How my eyes were opened - a guide to photography


The student said he was going to the local amusement park, so Tao said he would come along. After all, he had not been to the Park of Most Superior Fun in a long time.

As they were entering the park, Tao noticed the camera that the student was carrying. "Thats a nice camera that you have," Tao noted. "Yes, its the latest greatest," the student said. "Quite expensive, actually. I had to save a few months stipend to buy this one." Tao was aware of the small stipend that the students got, so he decided to keep mum on that subject.

After a few rides, the student was busy clicking photos as Tao watched. "Look! Great lines, don't you think?" the student asked Tao, showing him a photo of a roller coaster. "Wonderful!" said the Tao. "I like how there is a sense of motion in those converging lines. You have a good eye. But, what about the people? This is a great place to find people letting their guard down, to find them screaming, shouting, ecstatic. There are great moments waiting to be captured."

The student looked at Tao. "That's a great idea," he said. 

Suddenly Tao was all excited. "Look at that roller coaster! See that lone hand sticking out?" The student looked up and clicked. The Tao saw the photo and was thrilled. "Is that an expression of joy or of utmost fear? You will possibly never know, but it sure makes for an interesting photograph."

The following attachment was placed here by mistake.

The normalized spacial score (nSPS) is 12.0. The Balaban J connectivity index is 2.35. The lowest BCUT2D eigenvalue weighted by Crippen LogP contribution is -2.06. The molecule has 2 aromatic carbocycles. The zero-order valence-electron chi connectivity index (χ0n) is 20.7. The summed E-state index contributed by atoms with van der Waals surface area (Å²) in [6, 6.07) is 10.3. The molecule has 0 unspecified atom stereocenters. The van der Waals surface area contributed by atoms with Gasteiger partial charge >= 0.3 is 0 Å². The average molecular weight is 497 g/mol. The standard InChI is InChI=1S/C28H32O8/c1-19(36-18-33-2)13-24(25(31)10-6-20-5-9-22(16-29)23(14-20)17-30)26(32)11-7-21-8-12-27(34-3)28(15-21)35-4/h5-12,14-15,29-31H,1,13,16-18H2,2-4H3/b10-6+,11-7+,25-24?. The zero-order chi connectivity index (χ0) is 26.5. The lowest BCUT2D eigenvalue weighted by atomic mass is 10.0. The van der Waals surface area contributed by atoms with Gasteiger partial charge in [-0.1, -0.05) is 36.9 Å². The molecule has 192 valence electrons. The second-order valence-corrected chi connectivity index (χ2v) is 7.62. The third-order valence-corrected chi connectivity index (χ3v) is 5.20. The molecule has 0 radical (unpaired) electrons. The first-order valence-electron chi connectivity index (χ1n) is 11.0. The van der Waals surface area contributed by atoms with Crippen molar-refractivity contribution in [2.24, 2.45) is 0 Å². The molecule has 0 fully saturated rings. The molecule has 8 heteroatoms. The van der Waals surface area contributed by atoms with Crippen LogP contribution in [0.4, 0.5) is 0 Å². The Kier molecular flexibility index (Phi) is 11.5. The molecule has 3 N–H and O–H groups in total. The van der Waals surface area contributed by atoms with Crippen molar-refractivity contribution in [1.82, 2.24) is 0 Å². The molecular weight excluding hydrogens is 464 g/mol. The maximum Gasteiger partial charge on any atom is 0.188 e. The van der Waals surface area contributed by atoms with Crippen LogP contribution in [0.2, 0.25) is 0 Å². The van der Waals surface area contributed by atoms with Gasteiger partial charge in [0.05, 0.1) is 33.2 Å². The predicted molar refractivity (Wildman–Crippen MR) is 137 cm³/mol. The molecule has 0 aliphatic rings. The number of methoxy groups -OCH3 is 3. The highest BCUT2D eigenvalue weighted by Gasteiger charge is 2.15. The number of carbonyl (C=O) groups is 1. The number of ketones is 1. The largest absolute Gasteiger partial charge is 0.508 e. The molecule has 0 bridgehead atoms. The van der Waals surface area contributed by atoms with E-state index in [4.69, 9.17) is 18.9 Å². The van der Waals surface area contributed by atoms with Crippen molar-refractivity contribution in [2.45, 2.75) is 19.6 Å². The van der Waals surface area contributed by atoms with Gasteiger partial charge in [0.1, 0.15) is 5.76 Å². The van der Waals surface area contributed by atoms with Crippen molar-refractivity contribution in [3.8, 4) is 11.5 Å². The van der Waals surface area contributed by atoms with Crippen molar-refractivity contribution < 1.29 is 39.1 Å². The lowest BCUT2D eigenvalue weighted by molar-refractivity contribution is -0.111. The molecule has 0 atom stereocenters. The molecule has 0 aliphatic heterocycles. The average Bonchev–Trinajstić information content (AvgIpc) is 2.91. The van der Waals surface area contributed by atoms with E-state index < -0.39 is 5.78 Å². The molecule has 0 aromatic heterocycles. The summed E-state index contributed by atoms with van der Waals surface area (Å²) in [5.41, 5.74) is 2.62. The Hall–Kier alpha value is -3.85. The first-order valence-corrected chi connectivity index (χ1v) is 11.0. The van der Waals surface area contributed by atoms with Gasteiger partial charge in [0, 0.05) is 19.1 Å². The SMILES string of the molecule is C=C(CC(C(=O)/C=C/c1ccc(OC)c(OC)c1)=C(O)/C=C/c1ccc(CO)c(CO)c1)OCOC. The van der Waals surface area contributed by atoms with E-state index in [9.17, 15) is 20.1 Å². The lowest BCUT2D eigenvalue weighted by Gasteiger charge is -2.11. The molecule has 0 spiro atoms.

So they walked around. The student noticed the people, they were suddenly everywhere! He observed them as they rode the coasters, as they screamed and laughed. He realized that all these times he was merely passing through, as interesting moments were blooming and disappearing all around him.

"You opened my eyes, O Tao," the student said as they were leaving.

"Your eyes were already open," Tao said. "I merely pointed at where to look."


Anonymous said…
There is simplicity and depth in the narrative much needed distraction thank you for sharing
Anonymous said…
Love how you used the fable-like simplicity of story-telling to establish the notion of observing rather than merely seeing. Wonderful!

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